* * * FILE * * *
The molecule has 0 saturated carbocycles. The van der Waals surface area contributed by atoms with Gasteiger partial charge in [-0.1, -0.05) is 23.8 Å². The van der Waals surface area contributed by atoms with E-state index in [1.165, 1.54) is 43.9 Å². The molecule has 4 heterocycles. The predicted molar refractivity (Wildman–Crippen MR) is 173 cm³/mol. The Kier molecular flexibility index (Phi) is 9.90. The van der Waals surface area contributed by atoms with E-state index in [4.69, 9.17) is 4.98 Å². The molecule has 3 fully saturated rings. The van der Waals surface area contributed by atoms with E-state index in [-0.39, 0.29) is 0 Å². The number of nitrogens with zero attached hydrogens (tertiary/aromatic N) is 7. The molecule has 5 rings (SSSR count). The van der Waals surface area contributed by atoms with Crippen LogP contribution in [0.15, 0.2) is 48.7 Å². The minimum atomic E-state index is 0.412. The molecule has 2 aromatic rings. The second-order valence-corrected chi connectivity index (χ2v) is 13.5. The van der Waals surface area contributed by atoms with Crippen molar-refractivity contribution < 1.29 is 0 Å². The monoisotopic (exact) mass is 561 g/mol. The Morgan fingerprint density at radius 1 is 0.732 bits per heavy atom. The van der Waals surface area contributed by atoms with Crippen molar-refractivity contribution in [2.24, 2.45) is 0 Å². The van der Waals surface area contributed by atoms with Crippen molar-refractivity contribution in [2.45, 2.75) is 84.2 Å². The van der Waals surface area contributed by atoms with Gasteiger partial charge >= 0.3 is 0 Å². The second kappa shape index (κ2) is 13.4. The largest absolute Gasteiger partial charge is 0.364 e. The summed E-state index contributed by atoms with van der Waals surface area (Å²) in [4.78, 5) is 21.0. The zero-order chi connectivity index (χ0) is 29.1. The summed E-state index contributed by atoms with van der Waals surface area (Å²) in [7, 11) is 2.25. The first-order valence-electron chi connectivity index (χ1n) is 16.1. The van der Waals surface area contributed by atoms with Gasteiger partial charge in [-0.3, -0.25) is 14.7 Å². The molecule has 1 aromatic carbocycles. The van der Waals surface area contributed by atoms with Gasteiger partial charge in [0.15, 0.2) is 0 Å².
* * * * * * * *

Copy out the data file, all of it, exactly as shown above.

The molecule has 0 saturated carbocycles. The van der Waals surface area contributed by atoms with Gasteiger partial charge in [-0.1, -0.05) is 23.8 Å². The van der Waals surface area contributed by atoms with E-state index in [1.165, 1.54) is 43.9 Å². The molecule has 4 heterocycles. The predicted molar refractivity (Wildman–Crippen MR) is 173 cm³/mol. The Kier molecular flexibility index (Phi) is 9.90. The van der Waals surface area contributed by atoms with E-state index in [4.69, 9.17) is 4.98 Å². The molecule has 3 fully saturated rings. The van der Waals surface area contributed by atoms with E-state index in [-0.39, 0.29) is 0 Å². The number of nitrogens with zero attached hydrogens (tertiary/aromatic N) is 7. The molecule has 5 rings (SSSR count). The van der Waals surface area contributed by atoms with Crippen LogP contribution in [0.15, 0.2) is 48.7 Å². The minimum atomic E-state index is 0.412. The molecule has 2 aromatic rings. The second-order valence-corrected chi connectivity index (χ2v) is 13.5. The van der Waals surface area contributed by atoms with Crippen molar-refractivity contribution < 1.29 is 0 Å². The monoisotopic (exact) mass is 561 g/mol. The Morgan fingerprint density at radius 1 is 0.732 bits per heavy atom. The van der Waals surface area contributed by atoms with Crippen molar-refractivity contribution in [2.24, 2.45) is 0 Å². The van der Waals surface area contributed by atoms with Crippen molar-refractivity contribution in [2.45, 2.75) is 84.2 Å². The van der Waals surface area contributed by atoms with Gasteiger partial charge >= 0.3 is 0 Å². The second kappa shape index (κ2) is 13.4. The largest absolute Gasteiger partial charge is 0.364 e. The summed E-state index contributed by atoms with van der Waals surface area (Å²) in [4.78, 5) is 21.0. The zero-order chi connectivity index (χ0) is 29.1. The summed E-state index contributed by atoms with van der Waals surface area (Å²) in [7, 11) is 2.25. The first-order valence-electron chi connectivity index (χ1n) is 16.1. The van der Waals surface area contributed by atoms with Gasteiger partial charge in [-0.3, -0.25) is 14.7 Å². The molecule has 1 aromatic carbocycles. The van der Waals surface area contributed by atoms with Gasteiger partial charge in [0.15, 0.2) is 0 Å².